|Dimensions||12.5 × .10 × 12.5 cm|
WALKING THIS LAND
Noel Gardner (Corrugated Music)
CD review by Andrew McBride
Noel Gardner’s independent album release “Walking This Land” is insightful, thought provoking and politically relevant to issues that all Australians can strive to understand. Noel’s lyrics and music appear soaked in the natural elements and landscape of Australia, inspired by the history and ability to instigate positive change. He covers such topics as aboriginal rights and the stolen generation, the futility of war, the plight of refugees, the essence of nature and what it means to be Australian. There is even a hidden track “Autumn In Maleny“ about the struggle close to home to stop a Woolworths’ development happening. But it’s musical expression that really drives the theme and lyrical content of each track. The inspirational “Refugee” comes across as an alternative version of that catchy hook and pinnacle of nationalist influence “I am Australian”. Even before a word is sung, a Middle Eastern flavour bursts forth, setting the subject matter and imagery of foreign detainees. Speaking in the first person, Noel sings; “As I sit in the camp in the desert, curled wire defines all my dreams”. Atmospheric and skilfully produced – all the musicians on this CD click together and play there own part in the overall sound. A perfect example is “In the Forest”. With the graceful flute playing of Sundari Krishna and a rhythm section driven by the bass of Mcoy Harvey and the drumming of Nik Meyer-Miller. “Humpback Whale” is another track with an evocative harmony vocal and guitar motif, this time reminiscent of an adventurous seafaring journey. His lyrics reach out and grapple with the heartstrings but for Noel, it almost appears unintentional. This is because he gives the impression of speaking “matter of factly” through the description of landscapes, colours and looks in people’s eyes. Elements of Celtic Folk weave through tracks such as “Sunset Symphony” and ”Happy Song”, but overall the CD emerges unquestionable in its Australian identity. Noel’s self-awareness humour and positive approach brightly shines through on “Happy Song” which is an interesting departure from the heavier lyrical content throughout the album. However, in its own way, it becomes perhaps the most politically motivated of all tracks, achieved by telling the listener what he “isn’t” going to sing about. Every track on this album covers new territory – whether through lyrical content or musical influence. Herein lies the strength of this CD. On first listen, it’s evident the lyrics of “Stolen Children” which won the Lyrics Category at the 2005 Australian National Songwriters Association contest were no flash in the pan. Noel could easily have won a lyrical award for several other tracks – particularly “Reflections Of War “and “Refugee”. As a far reaching music fan and strong advocate for political transparency, I was thrilled to discover that “Walking This Land” is one of the most informed and honest assessments of Australian identity I have come across.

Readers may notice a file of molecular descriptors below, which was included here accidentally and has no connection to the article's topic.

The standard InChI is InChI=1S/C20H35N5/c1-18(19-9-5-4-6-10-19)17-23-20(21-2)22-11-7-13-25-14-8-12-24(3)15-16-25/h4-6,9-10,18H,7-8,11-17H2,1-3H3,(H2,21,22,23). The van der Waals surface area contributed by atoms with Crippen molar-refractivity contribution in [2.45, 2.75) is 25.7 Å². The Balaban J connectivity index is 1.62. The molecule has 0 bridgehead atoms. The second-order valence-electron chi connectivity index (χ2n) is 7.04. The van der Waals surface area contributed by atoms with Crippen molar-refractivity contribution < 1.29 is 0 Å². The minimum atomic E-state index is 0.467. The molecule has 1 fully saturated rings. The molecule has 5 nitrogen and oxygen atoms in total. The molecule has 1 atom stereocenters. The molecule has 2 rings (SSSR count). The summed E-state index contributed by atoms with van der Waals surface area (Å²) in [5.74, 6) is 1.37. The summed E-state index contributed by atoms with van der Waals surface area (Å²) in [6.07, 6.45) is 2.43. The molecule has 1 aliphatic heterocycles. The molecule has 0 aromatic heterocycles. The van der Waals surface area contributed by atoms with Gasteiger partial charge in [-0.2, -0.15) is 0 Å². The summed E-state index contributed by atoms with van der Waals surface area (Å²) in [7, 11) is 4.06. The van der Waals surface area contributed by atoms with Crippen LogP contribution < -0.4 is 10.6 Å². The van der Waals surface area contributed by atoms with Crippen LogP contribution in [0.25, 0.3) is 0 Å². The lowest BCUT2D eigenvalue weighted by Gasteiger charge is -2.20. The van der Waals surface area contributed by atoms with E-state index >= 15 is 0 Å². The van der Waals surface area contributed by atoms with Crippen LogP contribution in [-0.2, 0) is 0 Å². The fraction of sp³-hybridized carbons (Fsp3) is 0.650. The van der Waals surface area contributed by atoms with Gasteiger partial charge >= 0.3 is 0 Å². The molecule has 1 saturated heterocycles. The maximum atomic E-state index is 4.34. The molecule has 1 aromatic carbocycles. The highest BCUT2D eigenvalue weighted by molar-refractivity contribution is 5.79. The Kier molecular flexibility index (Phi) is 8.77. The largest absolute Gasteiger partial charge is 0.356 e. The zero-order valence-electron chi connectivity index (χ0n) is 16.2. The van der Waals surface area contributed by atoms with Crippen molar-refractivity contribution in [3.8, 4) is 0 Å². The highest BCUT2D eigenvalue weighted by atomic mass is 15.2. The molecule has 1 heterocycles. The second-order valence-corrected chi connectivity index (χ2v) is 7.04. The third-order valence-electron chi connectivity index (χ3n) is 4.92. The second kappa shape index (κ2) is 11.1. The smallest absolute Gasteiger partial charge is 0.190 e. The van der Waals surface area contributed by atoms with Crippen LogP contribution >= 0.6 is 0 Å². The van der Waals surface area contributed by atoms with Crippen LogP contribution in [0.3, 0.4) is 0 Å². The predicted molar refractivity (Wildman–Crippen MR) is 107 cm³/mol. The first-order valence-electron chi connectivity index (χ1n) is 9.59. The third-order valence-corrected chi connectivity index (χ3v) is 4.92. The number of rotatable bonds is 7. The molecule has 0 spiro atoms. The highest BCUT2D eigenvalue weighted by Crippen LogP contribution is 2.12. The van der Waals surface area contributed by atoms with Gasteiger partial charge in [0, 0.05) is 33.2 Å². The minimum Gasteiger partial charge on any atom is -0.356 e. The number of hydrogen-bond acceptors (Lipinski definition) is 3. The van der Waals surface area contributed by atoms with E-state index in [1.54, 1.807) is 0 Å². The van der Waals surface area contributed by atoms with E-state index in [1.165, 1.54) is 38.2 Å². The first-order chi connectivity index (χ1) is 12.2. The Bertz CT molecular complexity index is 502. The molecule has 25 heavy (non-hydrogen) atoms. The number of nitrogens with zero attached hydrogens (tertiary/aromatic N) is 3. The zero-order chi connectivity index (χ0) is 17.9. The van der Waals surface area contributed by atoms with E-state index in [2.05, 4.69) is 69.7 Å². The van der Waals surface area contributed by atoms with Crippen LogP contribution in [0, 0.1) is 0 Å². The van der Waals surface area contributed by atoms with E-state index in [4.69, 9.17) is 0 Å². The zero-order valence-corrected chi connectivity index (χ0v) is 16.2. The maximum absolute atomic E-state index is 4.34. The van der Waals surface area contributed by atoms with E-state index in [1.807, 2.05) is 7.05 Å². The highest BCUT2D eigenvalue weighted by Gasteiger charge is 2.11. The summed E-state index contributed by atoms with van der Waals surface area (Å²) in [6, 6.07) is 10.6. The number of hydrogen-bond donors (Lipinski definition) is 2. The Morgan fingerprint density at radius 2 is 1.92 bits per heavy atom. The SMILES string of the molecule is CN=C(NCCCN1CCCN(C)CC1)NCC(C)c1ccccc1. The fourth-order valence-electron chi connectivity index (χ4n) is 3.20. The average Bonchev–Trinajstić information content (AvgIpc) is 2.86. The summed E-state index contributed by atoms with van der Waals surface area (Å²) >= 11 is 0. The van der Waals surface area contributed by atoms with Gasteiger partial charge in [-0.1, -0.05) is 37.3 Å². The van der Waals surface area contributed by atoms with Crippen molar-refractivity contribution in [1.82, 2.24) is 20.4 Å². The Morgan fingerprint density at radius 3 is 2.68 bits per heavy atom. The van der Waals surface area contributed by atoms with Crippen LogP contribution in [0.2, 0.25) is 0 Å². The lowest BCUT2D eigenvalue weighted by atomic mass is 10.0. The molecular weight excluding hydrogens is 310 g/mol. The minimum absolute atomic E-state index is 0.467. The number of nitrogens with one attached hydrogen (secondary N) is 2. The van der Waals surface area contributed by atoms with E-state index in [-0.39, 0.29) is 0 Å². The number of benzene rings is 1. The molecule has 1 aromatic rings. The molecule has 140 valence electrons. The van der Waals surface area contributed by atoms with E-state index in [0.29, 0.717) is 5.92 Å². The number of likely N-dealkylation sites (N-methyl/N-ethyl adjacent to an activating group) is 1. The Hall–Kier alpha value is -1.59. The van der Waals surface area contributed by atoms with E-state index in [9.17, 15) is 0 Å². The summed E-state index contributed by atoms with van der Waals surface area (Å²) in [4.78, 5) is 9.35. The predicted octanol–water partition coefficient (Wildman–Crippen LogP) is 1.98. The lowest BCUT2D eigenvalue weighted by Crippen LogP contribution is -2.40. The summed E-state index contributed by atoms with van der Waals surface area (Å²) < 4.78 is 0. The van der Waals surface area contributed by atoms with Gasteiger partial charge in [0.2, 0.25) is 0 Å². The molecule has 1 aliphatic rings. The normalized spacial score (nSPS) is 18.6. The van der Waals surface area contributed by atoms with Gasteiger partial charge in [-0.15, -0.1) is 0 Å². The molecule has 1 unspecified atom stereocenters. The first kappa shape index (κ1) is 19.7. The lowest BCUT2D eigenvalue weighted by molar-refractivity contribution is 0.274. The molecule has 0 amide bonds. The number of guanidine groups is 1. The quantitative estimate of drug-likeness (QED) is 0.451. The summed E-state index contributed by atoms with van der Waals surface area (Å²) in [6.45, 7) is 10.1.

10 in stock (can be backordered)